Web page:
I looked at Regina for an answer, but surprisingly, she indirectly agreed to the store proprietress’ suggestion, but not without a snide remark. “By golly, you’re just one unnecessary expense after another.”

“Then, how about this one?”
“Isn’t that a tad too big for her?”
“She’ll grow into it pretty soon. Sweetie, how old are you?”
“I’m 10—no, I turned 11 last week.”
“Oh my! So this is a birthday present then?!”

When the proprietress looked at her with a gleam in her eyes, Regina waved her hand with a disgusted look.

“Nope, just a coincidence. Right, you had that rag you stockpiled just in case but ended up not selling, didn’t you? Do you still have it?”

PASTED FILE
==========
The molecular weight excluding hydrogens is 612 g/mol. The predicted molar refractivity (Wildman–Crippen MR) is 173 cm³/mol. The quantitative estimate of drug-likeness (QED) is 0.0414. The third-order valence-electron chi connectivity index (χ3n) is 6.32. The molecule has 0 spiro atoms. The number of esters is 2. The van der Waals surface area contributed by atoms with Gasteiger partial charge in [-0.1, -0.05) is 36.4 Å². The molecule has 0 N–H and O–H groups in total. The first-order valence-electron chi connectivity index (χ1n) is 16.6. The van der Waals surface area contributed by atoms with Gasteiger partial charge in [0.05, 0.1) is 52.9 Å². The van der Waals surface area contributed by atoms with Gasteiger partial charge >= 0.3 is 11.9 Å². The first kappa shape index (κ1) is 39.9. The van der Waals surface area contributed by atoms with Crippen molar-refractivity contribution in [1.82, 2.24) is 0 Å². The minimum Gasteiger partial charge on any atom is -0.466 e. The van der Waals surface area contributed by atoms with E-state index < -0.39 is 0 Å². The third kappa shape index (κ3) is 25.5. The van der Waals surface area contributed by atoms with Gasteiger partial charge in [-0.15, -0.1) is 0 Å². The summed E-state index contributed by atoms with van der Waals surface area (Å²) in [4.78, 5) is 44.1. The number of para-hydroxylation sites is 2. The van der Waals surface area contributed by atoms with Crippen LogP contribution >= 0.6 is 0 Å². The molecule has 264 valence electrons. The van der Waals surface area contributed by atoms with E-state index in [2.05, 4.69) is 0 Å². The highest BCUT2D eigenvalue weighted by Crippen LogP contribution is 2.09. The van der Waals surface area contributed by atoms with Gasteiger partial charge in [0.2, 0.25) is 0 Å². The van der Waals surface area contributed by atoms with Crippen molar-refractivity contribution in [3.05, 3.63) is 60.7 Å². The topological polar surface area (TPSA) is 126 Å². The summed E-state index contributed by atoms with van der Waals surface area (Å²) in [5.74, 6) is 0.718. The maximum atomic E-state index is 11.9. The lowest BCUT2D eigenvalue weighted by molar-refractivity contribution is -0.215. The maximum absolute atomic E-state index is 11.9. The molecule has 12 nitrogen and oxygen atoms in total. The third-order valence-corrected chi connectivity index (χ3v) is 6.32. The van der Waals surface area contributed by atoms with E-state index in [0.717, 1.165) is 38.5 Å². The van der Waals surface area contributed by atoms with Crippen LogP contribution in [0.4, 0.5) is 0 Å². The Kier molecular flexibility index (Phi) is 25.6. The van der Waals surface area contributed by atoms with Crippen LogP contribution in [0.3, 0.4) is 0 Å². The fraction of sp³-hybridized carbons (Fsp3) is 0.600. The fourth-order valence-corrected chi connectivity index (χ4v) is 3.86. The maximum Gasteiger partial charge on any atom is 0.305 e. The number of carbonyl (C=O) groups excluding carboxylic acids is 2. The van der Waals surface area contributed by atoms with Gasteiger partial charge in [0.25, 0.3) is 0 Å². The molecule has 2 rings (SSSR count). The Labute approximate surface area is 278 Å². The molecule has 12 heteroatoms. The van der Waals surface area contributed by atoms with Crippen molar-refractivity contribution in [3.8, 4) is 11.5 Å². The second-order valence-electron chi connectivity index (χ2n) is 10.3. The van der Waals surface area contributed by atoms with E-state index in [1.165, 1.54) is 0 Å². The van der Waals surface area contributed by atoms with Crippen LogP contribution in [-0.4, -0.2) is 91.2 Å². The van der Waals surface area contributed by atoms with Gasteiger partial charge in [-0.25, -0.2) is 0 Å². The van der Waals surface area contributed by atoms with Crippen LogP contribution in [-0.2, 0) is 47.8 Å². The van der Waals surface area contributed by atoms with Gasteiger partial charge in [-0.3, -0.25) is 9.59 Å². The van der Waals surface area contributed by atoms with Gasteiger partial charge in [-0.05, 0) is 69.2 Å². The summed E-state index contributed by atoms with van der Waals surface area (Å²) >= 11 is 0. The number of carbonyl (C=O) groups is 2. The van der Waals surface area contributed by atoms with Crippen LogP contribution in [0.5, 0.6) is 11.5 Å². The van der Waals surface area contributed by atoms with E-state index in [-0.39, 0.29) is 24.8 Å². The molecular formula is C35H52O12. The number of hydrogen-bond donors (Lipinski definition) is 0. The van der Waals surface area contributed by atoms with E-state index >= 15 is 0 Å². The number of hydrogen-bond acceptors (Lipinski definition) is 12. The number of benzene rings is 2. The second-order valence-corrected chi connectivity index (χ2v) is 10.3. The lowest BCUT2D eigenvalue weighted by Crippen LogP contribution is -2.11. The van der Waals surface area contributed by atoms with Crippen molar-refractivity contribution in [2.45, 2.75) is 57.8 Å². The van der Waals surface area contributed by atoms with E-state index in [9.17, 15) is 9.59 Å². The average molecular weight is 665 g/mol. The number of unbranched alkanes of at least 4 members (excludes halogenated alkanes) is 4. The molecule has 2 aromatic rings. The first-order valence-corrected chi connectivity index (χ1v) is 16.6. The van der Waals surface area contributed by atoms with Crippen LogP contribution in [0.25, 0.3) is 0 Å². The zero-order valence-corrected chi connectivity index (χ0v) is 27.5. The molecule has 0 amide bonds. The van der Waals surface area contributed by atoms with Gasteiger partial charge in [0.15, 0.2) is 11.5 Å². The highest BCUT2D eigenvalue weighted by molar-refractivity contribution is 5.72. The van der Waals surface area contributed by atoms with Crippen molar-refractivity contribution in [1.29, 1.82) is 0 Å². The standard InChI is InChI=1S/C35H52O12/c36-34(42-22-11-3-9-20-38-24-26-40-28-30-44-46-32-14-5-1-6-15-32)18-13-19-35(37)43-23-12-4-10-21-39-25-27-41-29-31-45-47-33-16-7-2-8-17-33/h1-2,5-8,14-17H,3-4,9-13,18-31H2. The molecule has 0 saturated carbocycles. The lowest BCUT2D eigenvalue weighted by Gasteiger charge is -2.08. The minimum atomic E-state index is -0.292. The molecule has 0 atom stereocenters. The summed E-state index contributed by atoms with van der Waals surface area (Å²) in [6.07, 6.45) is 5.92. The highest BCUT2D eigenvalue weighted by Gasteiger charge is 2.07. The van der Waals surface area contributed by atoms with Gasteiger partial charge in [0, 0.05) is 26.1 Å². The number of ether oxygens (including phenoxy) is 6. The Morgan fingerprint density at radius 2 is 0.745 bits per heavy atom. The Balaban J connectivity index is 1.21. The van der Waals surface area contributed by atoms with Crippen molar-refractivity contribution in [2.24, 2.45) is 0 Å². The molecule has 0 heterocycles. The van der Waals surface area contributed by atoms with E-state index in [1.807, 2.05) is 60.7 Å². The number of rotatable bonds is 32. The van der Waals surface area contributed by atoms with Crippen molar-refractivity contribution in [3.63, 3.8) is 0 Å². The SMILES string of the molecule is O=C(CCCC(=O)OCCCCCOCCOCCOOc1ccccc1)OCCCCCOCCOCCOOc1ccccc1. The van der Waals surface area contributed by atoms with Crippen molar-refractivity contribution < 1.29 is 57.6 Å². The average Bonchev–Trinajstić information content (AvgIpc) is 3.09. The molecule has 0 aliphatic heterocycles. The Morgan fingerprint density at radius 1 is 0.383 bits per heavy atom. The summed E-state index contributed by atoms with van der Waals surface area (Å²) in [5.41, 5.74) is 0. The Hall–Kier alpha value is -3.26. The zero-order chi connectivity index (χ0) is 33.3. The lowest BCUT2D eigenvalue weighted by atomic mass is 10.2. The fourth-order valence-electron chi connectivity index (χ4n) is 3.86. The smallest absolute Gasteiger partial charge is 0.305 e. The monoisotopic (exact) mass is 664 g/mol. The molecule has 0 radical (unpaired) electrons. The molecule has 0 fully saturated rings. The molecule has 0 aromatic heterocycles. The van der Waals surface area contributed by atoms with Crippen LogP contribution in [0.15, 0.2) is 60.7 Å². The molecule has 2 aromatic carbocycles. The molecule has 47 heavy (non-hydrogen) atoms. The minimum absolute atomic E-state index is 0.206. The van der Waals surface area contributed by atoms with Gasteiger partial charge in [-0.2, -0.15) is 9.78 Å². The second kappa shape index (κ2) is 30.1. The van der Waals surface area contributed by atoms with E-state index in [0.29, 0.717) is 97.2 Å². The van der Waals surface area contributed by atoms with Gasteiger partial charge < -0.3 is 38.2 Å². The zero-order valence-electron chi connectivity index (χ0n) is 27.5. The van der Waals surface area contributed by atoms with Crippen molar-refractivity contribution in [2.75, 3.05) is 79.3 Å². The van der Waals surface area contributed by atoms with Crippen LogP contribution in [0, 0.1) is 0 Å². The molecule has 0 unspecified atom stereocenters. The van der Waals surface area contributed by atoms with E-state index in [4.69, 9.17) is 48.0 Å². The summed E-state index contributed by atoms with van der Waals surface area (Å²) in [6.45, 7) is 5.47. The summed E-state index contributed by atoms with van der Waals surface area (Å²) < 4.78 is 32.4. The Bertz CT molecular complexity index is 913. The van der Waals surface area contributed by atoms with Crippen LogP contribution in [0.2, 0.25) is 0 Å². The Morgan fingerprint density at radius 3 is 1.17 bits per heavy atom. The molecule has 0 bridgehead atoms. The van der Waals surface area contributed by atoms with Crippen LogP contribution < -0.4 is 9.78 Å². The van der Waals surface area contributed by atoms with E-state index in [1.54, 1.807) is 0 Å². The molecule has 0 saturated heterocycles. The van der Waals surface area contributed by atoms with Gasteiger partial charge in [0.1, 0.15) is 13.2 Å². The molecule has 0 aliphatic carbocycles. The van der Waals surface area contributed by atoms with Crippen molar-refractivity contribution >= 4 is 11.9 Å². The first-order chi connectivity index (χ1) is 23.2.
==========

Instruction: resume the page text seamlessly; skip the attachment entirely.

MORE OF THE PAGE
“Aah, the ribbon? I do, why?”
“Can I look at it again?”
“Sure thing. Just wait a second.”

The proprietress retreated to the back once again—perhaps taking some time to look for the item, or perhaps taking time to clean the item that had been collecting dust in the storage—and came back with an emerald colored ribbon in her hand. Regina took one look at the ribbon, then glanced at me, and then spoke in a casual tone.

“Yeah, I’ll take that too.”

Her casual tone made the proprietress’ eyes wide open. “…One of these amounts to half of your grocery for today, you know? Are you sure?”

“Hmph. She’s going to run an errand for me from now on. This is just an investment, so she won’t think she can rip me off.”

The proprietress shrugged her shoulders at Regina’s remark and was about to lump the ribbon together with the rest of the grocery, when Regina yanked it from the side and carelessly tossed it in my direction. I quickly grabbed it in the air.